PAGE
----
4.         template: '<a href="#" class="list-group-item" ng-repeat="emp in employees"><h4 class="list-group-item-heading">{{emp.Name}}</h4><h6 class="list-group-item-text">{{emp.Address}}</h6></a>',  
    5.         replace: false  
    6.     }  
    7. });  
    And in our html we can use this directive as an attribute of any HTML element. For e.g. look at the following code.
    1. <div ng-controller="homeController">  
    2.     <h3>Employee List</h3>  
    3.     <div class="list-group">  
    4.         <employee-details></employee-details>  
    5.     </div>  
    6. </div>  
    Over here I’m using employee-details as an element. Save the page and run the application and see how AngularJS rendered our webpage.

    Note: If we restrict property value to “A” and in our html we’d used it as an element then in this case it won’t be rendering any record when you run the page. The same applies if you restrict the property value to “E” and in html use the directive as an attribute of any html element. No records would be displayed like the following snapshot.

    snapshot

  3. For restricting the directive to be used as an Attribute or Element: This is the default setting for the restrict property. It allows us to use the directive as an attribute as well as an element. For explicitly setting the value we just need to set it “AE” or “AttributeElement”.

  4. For restricting the directive to be used as an element class: This feature is not by default turned on. It basically allows us to use our directive as a CSS class i.e. wherever we’ve defined an html element with the class name same as the directive name AngularJS will replace that portion with our custom directive template. You need to explicitly turn it on by restricting the value to “C” or “Class”.
    1. myApp.directive("employeeDetails", function() {  
    2.     return {  
    3.         restrict: "C",  
    4.         template: '<a href="#" class="list-group-item" ng-repeat="emp in employees"><h4 class="list-group-item-heading">{{emp.Name}}</h4><h6 class="list-group-item-text">{{emp.Address}}</h6></a>',  
    5.         replace: false  
    6.     }  
    7. });  
    And in our html we can use this directive as a css class of any HTML element. For e.g. look at the following code.
    1. <div ng-controller="homeController">  
    2.     <h3>Employee List</h3>  
    3.     <div class="list-group">  
    4.         <div class="employee-details"></div>  
    5.     </div>  
    6. </div>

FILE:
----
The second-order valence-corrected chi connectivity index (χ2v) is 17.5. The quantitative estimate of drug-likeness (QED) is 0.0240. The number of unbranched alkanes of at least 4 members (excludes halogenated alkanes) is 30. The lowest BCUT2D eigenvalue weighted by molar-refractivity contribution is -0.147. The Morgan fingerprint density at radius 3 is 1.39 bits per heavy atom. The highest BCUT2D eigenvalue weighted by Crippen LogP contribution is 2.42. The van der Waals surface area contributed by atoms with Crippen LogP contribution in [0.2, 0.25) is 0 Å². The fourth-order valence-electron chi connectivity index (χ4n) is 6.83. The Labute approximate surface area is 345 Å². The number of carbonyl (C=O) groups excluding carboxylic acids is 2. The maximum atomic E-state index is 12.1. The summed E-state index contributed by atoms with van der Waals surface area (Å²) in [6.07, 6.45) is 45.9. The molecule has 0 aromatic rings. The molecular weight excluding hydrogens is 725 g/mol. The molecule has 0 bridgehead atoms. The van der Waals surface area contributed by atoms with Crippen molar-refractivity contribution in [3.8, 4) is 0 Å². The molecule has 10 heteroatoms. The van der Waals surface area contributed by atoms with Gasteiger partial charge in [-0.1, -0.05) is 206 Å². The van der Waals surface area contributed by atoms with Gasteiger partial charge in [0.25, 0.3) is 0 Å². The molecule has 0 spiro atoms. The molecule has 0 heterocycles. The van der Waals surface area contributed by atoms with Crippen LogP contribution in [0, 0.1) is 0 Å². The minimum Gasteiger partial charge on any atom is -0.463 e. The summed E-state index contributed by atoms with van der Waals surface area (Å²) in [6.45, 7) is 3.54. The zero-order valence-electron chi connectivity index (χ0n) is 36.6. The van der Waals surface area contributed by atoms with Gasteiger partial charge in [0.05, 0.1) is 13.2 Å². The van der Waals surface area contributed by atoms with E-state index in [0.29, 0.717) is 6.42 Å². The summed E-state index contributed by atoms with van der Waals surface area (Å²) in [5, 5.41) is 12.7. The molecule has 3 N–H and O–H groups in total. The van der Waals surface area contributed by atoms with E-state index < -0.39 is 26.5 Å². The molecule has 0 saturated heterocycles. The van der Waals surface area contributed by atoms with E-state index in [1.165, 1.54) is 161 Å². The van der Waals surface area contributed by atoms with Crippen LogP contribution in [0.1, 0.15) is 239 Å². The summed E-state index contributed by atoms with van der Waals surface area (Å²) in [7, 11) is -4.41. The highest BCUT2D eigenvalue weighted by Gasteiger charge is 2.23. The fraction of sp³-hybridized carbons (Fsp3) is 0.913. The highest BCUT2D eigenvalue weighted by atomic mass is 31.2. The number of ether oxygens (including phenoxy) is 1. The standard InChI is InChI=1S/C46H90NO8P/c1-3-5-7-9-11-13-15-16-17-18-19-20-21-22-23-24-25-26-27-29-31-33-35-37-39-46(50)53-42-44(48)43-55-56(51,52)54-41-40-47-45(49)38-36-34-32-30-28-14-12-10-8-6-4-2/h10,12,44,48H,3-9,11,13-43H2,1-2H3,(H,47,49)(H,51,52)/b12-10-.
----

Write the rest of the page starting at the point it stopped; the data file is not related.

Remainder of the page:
Employee List

  5. For restricting the directive to be used as an html comment: This features is also by default not turned on you need to explicitly turn it on. It’ll render our custom angular directive where we’d made use of comment with the directive name. For restricting the value to comment we just need to specify the value as “M” or “Comment”. Also the replace option must be set to true in this case.
    1. myApp.directive("employeeDetails", function() {  
    2.     return {  
    3.         restrict: "M",  
    4.         template: '<a href="#" class="list-group-item" ng-repeat="emp in employees"><h4 class="list-group-item-heading">{{emp.Name}}</h4><h6 class="list-group-item-text">{{emp.Address}}</h6></a>',  
    5.         replace: true  
    6.     }  
    7. });  
    And in our html we need to define the comment like defined in the following code.
    1. <div ng-controller="homeController">  
    2.     <h3>Employee List</h3>  
    3.     <div class="list-group">  
    4.         <!-- directive: employee-details -->  
    5.     </div>  
    6. </div>  

We can also define our directive template inside an external html page and reference that page within the AngularJS directive declaration. This would be useful if you want to have complex template with more lines of html code to be defined as an AngularJS directive. Declaring this complex template with the way we used above may be error prone. So what we can do is we can define an html page and reference that page inside our AngularJS custom directive.

To demonstrate this I’ve created a new folder named “Directive” within my MVC application. And I’ve added a new html page with the name employeeDetails.html.

employeeDetails.html Code:

  1. <a href="#" class="list-group-item" ng-repeat="emp in employees">  
  2.     <h4 class="list-group-item-heading">{{emp.Name}}</h4>  
  3.     <h6 class="list-group-item-text">{{emp.Address}}</h6>  
  4. </a>  
And update the directive declaration with the following lines of code.
  1. myApp.directive("employeeDetails", function() {  
  2.     return {  
  3.         restrict: "M",  
  4.         templateUrl: '../Directive/employeeDetails.html',  
  5.         replace: true  
  6.     }  
  7. });  
Now run the application and see the same output.